There’s nothing that gets me more upset than remembering the 1999 NFL Draft, when Dennis Green used the 29th overall selection to take defensive lineman Dimitrius Underwood, leaving another defensive lineman, Patrick Kerney, to go to Atlanta.
Wait. You know what gets me even more upset is when I recall the North Stars trading Bobby Smith to Montreal for Keith Acton and Mark Napier on Oct. 28, 1983. Bobby won a Stanley Cup in Montreal. So did the Stars – in Dallas.
Now that I think about it, what irritates me the most as a Minnesota sports loyalist is what happened on Oct. 26, 1956, when the Minneapolis Lakers traded point guard Slater (Dugie) Martin for center Walter Dukes. How could they trade our beloved Dugie for that large klutz?
Oh, yeah, there’s one more, when talking about worn-out grudges … that’s the Twins’ decision to release David Ortiz in Dec. 16, 2002, in order to make room for Rule 5 draftee Jose Morban.
Admittedly, the potential of the smooth-fielding Morban was close to unlimited at shortstop, but there has been a feeling in recent years that the Twins should have looked for an option other than Ortiz to release from that 40-man.
The Twins decided not to keep Morban in the spring of 2003. He was claimed by Baltimore, where he smote two home runs and knocked in five runs before seeing his big-league career come to an end.
Ortiz, now 38, has had a touch more staying power with the Red Sox.
On Wednesday night, Ortiz lucked into a couple of 420-footers into the upper deck in right-center at Target Field. The wind must have been blowing out, because these two were an average of 25 feet longer than the pair Ortiz hit off the Twins on Tuesday night.
All in all, it’s time for the Twins to concede that the Ortiz-Morban comparison has titled in David’s favor.
These four home runs in two nights put Ortiz’s total in Boston at 384 home runs. That sent him past Hall of Famer Jim Rice and into third place (behind Teddy Ballgame and Yaz) on the Red Sox’ all-time home run list.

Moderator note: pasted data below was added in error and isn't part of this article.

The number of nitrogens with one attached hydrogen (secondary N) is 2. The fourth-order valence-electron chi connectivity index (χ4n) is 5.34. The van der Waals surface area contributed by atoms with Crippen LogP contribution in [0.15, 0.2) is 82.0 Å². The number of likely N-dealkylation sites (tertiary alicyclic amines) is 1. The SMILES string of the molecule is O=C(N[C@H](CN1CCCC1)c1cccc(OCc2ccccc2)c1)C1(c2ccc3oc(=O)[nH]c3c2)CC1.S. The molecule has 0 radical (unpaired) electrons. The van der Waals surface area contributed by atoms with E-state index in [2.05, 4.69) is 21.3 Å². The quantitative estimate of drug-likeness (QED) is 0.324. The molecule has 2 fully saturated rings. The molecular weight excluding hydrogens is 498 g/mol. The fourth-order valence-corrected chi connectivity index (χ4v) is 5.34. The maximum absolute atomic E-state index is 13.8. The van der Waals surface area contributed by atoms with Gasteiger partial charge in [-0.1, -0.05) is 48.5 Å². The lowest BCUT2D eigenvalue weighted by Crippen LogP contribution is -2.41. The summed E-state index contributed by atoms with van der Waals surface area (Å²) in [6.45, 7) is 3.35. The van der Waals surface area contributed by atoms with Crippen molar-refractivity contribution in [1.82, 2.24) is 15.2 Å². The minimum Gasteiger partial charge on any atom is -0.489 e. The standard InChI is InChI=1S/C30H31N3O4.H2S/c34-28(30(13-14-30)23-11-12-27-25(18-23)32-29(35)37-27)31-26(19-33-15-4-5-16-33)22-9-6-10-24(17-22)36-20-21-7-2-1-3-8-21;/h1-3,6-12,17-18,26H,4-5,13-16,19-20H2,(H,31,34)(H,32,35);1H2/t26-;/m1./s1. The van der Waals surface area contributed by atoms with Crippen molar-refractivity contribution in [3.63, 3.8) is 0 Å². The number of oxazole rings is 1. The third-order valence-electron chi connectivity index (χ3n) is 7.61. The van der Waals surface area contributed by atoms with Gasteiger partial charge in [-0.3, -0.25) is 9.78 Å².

David also has a tidy total of 1,217 RBI with Boston. And three World Series championships, which is three more than the Red Sox had in the 86 years between 1918 and 2004.
And, there’s also the greatest nickname among active big leaguers: Big Papi.
“They say this is a big ballpark,’’ A.J. Pierzynski said. “Papi doesn’t believe that.’’
Pierzynski and Ortiz were teammates on the 2002 Twins team that actually won a playoff series. Ortiz was dropped after that season, and A.J. was traded after the next.
They are reunited in Boston, with Pierzynski as a free-agent from last winter. The Twins also tried to sign him, what with his projected replacement back in 2004 – Joe Mauer – moving to first base for this season.
A.J. decided to take a one-year deal with the Red Sox over the two-year offer from the Twins, based on his belief the defending champs might have a better chance to win the 2014 World Series than did our three-time defending losers of 90-plus games.
As we media types waited for Big Papi in the visitors clubhouse, there was a conversation with A.J. in which I made this definitive statement:
“David turned out to be a better player than Jose Morban after all.’’
Pierzynski looked puzzled, and then the light bulb went on.
“Oh, yeah, that infielder we had in the spring who went to the Orioles,’’ A.J. said. “What I remember about him is a game in Baltimore. He tried to score and missed the plate. He was over in the dugout. LaTroy [Hawkins] was pitching. I went out to the mound, explained that we were going to appeal, and the runner was going to be out. And then LaTroy messed it up by throwing me a pitchout – an actual pitch -- and we couldn’t appeal.’’
A few minutes later, Ortiz was asked by a Boston reporter if he’s motivated against the Twins because they released him “a few years ago.’’
Big Papi raised an eyebrow and said: “A few years ago? That was so long ago … I can’t even remember when it happened.’’